The bus. Convenient, cheap, less crowded than the metro (for the most part), and you can stay above ground instead of descending into a subterranean advertising tunnel network lit like a vivisection lab. And your personal space is under the knife.
But as long as the wheels on the bus go round and round, Shanghai’s public bus network can take you places the Metro wouldn’t even consider, in more comfort, and with the cheaper fare. But for non-Chinese speakers (here: readers), taking advantage of this public service might be a bit of a problem.
However, we are revealing small tips on how to successfully accomplish your bus journey in Shanghai.
Before setting off, check to find out which bus to take with one of these handy apps.
1) Google Maps, though it requires VPN, still has all the bus routes, and it’s all in English. Take that, Great Firewall of China.
2) Apple Maps doesn’t need a VPN, and is pretty spot on with routes and schedules. So you didn’t pay all that extra cash just for “style” and “brand status”.
3) 百度地图 – Baidu Maps. While not in English, if you can learn just enough Chinese to use the app, or just already can read Chinese, Baidu Maps is the best application because it clearly displays all possible and convenient routes.
4) 熊猫出行Xíongmāo Chūxíng (literal translation: Panda is going on the journey). Another non-English app. Includes the full list of bus lines and bus stops, easy to use. We found Baidu Maps easier to use. But you can’t beat that app name.
Taking the Bus
People are standing around near the curb, like usual, so how can you tell if there’s even a bus stop or not? And then is it even the right bus stop?
Step 1: Pick the destination. Let’s say your address is 2577 Lónghuá Road ( 龙华路). Look upon Baidu or Google maps the closest intersection street. Basically, the name of the bus stop responds to the crossing streets, in our case its Lónghuá Road and Huāróng Road (龙华路花容路), which, eventually, is the name of the bus stop.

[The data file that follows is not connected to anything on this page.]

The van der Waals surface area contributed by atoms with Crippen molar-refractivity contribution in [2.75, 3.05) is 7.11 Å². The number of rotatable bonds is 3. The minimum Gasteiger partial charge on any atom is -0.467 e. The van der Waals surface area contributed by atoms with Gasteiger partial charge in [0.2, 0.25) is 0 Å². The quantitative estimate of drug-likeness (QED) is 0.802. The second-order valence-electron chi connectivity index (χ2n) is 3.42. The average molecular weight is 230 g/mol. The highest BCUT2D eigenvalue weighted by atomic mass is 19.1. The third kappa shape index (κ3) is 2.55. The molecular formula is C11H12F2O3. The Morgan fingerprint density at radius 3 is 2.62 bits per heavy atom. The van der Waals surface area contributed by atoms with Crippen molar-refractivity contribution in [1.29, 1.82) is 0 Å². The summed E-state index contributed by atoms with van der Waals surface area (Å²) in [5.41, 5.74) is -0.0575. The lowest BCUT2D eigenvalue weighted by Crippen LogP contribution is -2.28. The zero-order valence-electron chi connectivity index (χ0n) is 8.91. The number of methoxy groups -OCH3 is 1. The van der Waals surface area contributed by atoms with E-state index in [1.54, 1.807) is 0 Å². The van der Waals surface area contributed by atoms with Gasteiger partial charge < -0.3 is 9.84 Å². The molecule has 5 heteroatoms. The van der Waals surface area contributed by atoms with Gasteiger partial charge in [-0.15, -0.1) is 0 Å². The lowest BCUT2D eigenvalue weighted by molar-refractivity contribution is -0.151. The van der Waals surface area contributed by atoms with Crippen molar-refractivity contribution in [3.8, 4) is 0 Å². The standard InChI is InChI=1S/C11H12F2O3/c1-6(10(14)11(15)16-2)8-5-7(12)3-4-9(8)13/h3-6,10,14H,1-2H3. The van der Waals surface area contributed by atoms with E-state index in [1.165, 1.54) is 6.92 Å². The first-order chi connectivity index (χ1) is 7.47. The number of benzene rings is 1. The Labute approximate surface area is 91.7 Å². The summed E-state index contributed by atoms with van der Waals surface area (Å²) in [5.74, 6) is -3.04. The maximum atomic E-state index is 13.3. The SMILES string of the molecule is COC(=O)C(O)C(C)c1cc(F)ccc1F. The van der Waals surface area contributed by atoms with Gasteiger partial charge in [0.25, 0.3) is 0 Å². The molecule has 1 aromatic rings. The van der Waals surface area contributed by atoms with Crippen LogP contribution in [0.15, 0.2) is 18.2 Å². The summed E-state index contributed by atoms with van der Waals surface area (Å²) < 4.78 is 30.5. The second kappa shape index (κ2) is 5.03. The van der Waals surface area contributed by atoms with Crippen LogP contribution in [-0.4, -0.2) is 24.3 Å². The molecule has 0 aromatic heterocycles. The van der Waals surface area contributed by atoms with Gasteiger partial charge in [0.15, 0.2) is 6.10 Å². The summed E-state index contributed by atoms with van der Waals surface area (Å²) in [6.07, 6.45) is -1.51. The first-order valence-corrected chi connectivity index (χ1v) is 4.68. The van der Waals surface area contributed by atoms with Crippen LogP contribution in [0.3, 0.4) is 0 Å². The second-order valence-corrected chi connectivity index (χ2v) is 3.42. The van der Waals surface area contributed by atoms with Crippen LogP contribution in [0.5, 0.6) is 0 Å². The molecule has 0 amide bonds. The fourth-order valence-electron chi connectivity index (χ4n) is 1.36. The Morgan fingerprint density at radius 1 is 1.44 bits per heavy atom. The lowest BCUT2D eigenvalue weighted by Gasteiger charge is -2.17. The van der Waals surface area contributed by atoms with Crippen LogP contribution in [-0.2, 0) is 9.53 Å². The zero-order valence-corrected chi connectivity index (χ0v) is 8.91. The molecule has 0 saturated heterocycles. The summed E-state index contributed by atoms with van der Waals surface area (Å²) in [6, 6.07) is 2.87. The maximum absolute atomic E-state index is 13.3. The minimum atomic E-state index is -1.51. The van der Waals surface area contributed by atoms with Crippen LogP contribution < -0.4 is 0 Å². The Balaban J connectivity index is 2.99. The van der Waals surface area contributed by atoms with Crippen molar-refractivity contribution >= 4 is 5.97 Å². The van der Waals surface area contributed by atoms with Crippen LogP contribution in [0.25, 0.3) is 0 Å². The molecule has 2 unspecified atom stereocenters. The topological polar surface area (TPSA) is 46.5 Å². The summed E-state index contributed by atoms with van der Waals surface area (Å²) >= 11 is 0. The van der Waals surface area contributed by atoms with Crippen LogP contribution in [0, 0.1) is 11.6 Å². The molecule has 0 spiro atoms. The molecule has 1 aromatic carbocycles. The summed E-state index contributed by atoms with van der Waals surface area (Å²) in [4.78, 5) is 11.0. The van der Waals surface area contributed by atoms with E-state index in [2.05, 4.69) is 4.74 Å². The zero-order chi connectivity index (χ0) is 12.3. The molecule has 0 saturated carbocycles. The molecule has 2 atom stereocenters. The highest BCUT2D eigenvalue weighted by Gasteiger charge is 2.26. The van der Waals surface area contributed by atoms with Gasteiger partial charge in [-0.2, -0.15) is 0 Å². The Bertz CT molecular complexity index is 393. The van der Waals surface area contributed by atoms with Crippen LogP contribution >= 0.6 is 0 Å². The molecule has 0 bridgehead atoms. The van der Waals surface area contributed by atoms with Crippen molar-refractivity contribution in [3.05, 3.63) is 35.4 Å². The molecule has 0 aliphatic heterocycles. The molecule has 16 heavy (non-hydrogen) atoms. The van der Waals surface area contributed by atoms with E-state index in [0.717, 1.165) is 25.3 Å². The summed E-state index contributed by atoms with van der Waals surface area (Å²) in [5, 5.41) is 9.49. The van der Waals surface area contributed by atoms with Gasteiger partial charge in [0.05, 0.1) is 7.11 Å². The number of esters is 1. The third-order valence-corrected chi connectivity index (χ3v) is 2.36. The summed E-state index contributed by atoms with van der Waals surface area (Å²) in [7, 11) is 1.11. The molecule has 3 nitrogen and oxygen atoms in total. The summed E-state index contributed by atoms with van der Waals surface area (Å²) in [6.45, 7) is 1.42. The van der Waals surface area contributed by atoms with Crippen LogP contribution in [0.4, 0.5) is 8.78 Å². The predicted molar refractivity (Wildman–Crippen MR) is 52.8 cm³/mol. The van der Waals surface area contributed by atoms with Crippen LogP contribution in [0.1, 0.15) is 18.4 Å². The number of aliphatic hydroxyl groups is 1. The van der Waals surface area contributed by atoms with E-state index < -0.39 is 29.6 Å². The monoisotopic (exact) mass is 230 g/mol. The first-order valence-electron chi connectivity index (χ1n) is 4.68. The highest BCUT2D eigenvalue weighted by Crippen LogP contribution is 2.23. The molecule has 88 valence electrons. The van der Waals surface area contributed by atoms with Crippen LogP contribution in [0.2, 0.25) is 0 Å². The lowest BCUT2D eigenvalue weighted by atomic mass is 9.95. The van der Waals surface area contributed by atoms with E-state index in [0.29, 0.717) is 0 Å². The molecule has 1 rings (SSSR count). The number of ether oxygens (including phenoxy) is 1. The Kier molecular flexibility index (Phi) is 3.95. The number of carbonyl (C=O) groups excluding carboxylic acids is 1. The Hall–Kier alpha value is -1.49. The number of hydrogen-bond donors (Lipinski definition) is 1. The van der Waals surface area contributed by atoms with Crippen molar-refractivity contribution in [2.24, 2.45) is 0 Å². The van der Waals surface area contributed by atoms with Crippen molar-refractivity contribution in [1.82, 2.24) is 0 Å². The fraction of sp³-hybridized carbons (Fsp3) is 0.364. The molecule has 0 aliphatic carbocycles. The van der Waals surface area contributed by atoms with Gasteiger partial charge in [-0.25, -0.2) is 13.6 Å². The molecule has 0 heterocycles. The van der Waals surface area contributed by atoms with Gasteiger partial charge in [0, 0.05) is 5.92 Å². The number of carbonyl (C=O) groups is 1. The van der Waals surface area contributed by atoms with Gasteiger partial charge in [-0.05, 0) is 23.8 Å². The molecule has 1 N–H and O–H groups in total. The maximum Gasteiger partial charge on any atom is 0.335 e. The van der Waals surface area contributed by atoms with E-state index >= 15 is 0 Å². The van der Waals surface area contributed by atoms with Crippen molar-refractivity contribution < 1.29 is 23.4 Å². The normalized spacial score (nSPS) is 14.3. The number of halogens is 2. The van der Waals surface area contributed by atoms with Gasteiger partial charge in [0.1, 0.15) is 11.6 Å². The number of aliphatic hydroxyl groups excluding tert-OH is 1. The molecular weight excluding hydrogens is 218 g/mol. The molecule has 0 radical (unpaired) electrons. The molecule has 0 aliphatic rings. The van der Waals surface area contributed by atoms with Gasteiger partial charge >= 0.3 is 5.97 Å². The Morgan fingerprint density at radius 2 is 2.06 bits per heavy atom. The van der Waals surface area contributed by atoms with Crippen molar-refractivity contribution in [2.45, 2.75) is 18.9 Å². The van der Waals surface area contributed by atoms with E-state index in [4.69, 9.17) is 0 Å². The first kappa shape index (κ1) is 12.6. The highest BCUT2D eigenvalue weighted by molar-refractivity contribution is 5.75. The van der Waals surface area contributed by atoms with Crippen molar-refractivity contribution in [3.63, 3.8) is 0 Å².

You step on the bus, and all the different slots and doodads are overwhelming you, all while the driver seems completely apathetic to your overall existence and people all around you are talking very loud, but it’s all in Chinese so you can’t tell whether they’re trying to help you or berating you for being foreign. Step 1.5: Don’t break down and right there decide to leave China.
Step 2: Before getting on the bus, prepare Shanghai public transportation card as you have to scan it right next to the driver or prepare 2 RMB in coins, as it is impossible to get change.
Step 3: Get on the bus through the front door only. Throw your coins into the box or scan your card on the hanging device. Both things are right next to the driver.
Step 4: Take a seat, relax, and enjoy the view.
Step 5: Listen to the stop announcements on the bus. Once it says you’re arriving at your stop, for example, “Lónghuá Road Huāróng Road dàole.” Or just listen to the English language announcement. An announcement also plays in Shanghainese, so enjoy that.
There are two types of buses in Shanghai, short distance buses and long-distance. The difference is on the first one you pay the fixed price 2 RMB (you throw the coins into the box right next to the driver or scan the card). The long-distance bus has a ticket seller on board. The price depends on the distance, it may vary from 2 RMB to 20 RMB.
And that’s it. You have all you need to ride the public buses in Shanghai. Wasn’t much, right? Well, it’s not exactly rocket science, but it is all in Chinese.
by Jane Polubotko